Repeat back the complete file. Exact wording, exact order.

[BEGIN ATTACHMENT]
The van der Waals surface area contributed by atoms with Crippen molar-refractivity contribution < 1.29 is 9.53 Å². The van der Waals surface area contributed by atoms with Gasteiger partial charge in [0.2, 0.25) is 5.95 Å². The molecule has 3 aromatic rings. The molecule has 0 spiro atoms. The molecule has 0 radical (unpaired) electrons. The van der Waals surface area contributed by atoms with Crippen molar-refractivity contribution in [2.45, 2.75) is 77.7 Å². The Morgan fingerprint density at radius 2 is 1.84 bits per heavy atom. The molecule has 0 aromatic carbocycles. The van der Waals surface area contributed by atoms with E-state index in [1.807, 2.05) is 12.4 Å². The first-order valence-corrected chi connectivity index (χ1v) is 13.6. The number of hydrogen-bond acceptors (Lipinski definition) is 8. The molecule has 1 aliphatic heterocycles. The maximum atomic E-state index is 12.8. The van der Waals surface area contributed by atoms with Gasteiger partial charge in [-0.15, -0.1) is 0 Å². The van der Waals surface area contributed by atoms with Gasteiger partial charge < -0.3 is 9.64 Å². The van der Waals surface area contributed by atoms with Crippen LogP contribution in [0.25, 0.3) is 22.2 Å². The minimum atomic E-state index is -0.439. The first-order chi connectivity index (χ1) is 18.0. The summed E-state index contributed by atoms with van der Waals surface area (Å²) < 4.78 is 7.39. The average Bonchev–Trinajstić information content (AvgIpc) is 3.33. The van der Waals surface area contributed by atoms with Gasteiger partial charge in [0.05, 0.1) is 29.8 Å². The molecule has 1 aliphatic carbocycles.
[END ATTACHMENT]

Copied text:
The van der Waals surface area contributed by atoms with Crippen molar-refractivity contribution < 1.29 is 9.53 Å². The van der Waals surface area contributed by atoms with Gasteiger partial charge in [0.2, 0.25) is 5.95 Å². The molecule has 3 aromatic rings. The molecule has 0 spiro atoms. The molecule has 0 radical (unpaired) electrons. The van der Waals surface area contributed by atoms with Crippen molar-refractivity contribution in [2.45, 2.75) is 77.7 Å². The Morgan fingerprint density at radius 2 is 1.84 bits per heavy atom. The molecule has 0 aromatic carbocycles. The van der Waals surface area contributed by atoms with E-state index in [1.807, 2.05) is 12.4 Å². The first-order valence-corrected chi connectivity index (χ1v) is 13.6. The number of hydrogen-bond acceptors (Lipinski definition) is 8. The molecule has 1 aliphatic heterocycles. The maximum atomic E-state index is 12.8. The van der Waals surface area contributed by atoms with Gasteiger partial charge in [-0.15, -0.1) is 0 Å². The van der Waals surface area contributed by atoms with Gasteiger partial charge < -0.3 is 9.64 Å². The van der Waals surface area contributed by atoms with Crippen LogP contribution in [0.25, 0.3) is 22.2 Å². The minimum atomic E-state index is -0.439. The first-order chi connectivity index (χ1) is 18.0. The summed E-state index contributed by atoms with van der Waals surface area (Å²) < 4.78 is 7.39. The average Bonchev–Trinajstić information content (AvgIpc) is 3.33. The van der Waals surface area contributed by atoms with Gasteiger partial charge in [0.05, 0.1) is 29.8 Å². The molecule has 1 aliphatic carbocycles.